Disease and Uncertainty

In "When Do You Give Up on Treating a Child" Esther Levy concludes, "'There are only two states after such a diagnosis: disease and uncertainty." Both sound terrible. 

Esther explains, "Either he [my young son] will die soon, and that's certain--or he will continue on, and you will live with that constant balance of hope and fear. But the balance will change as time goes on." Then she talks about her current balance, a place where she feels moments of joy without the fear of the future. "'We are allowing ourselves to celebrate a little more."

In the pursuit of Healthy Survivorship, patients distinguish the objective uncertainty about their future and their subjective sense of that uncertainty. Healthy Survivors take steps to minimize the pain of uncertainty that can make happiness impossible. These mantras may help:

  • "I will learn to accept the uncertainty, even if I'm not there yet."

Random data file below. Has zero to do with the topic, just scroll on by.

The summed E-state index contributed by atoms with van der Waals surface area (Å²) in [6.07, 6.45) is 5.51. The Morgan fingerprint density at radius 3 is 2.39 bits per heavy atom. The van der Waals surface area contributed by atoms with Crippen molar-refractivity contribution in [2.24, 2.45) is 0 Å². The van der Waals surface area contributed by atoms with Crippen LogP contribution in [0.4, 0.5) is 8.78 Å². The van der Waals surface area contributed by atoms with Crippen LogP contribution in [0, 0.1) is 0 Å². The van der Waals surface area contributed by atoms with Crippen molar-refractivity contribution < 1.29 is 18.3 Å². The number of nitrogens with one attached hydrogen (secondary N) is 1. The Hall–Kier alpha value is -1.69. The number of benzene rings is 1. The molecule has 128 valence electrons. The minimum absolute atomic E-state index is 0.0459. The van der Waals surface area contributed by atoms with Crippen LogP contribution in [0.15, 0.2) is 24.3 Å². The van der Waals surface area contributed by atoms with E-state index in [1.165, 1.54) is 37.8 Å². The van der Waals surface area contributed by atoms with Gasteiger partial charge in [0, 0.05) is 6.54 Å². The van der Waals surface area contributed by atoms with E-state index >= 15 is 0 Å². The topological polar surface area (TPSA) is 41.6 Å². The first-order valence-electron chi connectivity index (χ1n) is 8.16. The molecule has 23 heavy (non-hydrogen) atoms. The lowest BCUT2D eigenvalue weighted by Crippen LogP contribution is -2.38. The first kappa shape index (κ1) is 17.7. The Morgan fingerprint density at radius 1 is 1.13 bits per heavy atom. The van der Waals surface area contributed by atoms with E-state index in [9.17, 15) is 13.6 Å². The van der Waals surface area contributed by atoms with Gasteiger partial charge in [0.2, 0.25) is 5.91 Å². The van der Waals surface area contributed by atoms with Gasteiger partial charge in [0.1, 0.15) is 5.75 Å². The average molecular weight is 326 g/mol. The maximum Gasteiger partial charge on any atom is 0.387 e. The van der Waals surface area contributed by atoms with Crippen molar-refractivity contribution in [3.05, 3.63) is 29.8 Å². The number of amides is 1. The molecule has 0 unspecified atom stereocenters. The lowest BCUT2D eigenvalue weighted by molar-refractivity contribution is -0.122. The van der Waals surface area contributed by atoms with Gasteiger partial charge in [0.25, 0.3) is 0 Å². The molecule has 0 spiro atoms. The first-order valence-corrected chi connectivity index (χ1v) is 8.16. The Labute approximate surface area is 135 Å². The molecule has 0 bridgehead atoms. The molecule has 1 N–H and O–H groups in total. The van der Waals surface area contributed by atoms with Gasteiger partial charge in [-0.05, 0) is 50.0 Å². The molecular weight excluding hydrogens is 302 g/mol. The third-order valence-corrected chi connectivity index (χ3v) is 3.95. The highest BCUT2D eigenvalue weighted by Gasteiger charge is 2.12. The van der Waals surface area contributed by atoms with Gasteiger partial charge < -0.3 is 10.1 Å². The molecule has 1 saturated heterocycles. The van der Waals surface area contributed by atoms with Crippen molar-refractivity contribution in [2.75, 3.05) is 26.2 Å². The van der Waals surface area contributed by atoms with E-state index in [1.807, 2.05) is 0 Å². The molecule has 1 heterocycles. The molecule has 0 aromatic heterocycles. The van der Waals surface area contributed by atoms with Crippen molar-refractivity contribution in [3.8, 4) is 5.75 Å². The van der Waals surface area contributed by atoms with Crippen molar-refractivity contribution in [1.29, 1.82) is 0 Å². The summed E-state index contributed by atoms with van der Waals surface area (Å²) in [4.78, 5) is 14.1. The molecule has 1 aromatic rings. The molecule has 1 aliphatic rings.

• "I will focus on today; tomorrow I will face tomorrow."
  • "I will celebrate the little victories along the way."

While a sense of certainty is comforting, whatever the the news, sometimes certainty comes at too terrible a price, as explained in A Certain Uncertainty.  As Healthy Survivors, keep your overall goals in mind. Learn to accept the uncertainty that accompanies those goals. Doing so enhances your ability to get good care and live as fully as possible today, tomorrow and every day.

Next: How to keep your goals in mind and accept the uncertainty.

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